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2015 (Narrative date)

 There are an estimated 155,000 people living in modern slavery in South Africa (GSI 2018). South Africa remains a source, transit and destination country for men, women and children subjected to forced labour and sex trafficking. South African children were recruited from poor, rural areas to urban centres, such as Johannesburg, Cape Town, Durban, and Bloemfontein, where girls were subjected to sex trafficking and domestic servitude and boys are forced to work in street vending, food service, begging, criminal activities, and agriculture. Local criminal rings organized child sex trafficking, Russian and Bulgarian crime syndicates facilitated trafficking within the Cape Town commercial sex industry, and Thai and Chinese nationals often organized the sex trafficking of Asian men and women. Nigerian syndicates dominated the commercial sex industry in several provinces. To a lesser extent, syndicates recruited South African women to Europe and Asia, where some are forced into prostitution, domestic servitude, or drug smuggling.

At 13 years old, Ella* was abducted by a boy from her school and forced to marry him. She was taken from Lesotho to South Africa, kept in the house and sexually assaulted every night. She was finally able to escape after three months.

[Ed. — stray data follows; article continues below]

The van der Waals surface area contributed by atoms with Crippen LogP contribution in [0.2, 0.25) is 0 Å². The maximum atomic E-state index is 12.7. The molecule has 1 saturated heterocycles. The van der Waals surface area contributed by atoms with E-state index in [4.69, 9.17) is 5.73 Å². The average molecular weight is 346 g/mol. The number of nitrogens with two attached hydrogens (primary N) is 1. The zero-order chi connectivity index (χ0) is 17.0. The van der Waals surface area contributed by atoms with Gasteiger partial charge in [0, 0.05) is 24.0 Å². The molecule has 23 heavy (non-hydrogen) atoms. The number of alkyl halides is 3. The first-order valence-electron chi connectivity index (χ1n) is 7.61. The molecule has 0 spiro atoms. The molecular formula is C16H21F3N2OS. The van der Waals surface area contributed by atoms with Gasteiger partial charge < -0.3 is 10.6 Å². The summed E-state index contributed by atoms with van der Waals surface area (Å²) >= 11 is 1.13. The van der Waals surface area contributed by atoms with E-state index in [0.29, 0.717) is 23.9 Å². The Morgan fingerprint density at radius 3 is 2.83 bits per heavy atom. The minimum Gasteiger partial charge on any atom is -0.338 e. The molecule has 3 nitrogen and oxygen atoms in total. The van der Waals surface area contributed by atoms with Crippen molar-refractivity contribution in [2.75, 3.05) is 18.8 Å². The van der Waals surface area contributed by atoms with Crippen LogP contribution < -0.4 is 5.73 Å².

I was abducted by a boy from my school after winter class. He tightly grabbed me by my hand and took me to his house. I was taken into the home for two months and forced to stay there. He took me to be his wife. I do not remember much of this time except that the mother would talk bad about me because I would not perform the duties of a wife. I was kept in one of the rooms where every night I was sexually assaulted. They were always there so I could not escape.

After two months the boy’s stepmother, took me from Lesotho to South Africa to buy clothes that symbolizes that I am no longer a young girl but a woman who is married culturally to her stepson. During this time, she called my sister who lives in the area I was in so she could visit me. I told my sister what was going on and what happened to me. The next month I escaped from the boy and his stepmother and ran away to my sister.

Later I learned that my parents were in negotiations with the boy’s family to force me in an unwanted marriage against my will. My sister phoned our parents and they did not deny the allegations instead they told her to return me to the alleged mother in law because they said I was married, and they couldn’t do anything. When she tried to talk the parents out of the forced marriage, they told her that if she takes me away from that family then she would be responsible to pay for my fees.

After speaking with my family my sister took me to the police station. The police station referred me to a social worker who to me to a place to stay for some time. I was moved to another center where I stayed with my sister, but the alleged mother in law kept threatening my sister. Because of the threats, the social worker referred the case to the local Embassy. They brought me back to Lesotho.


*Name given


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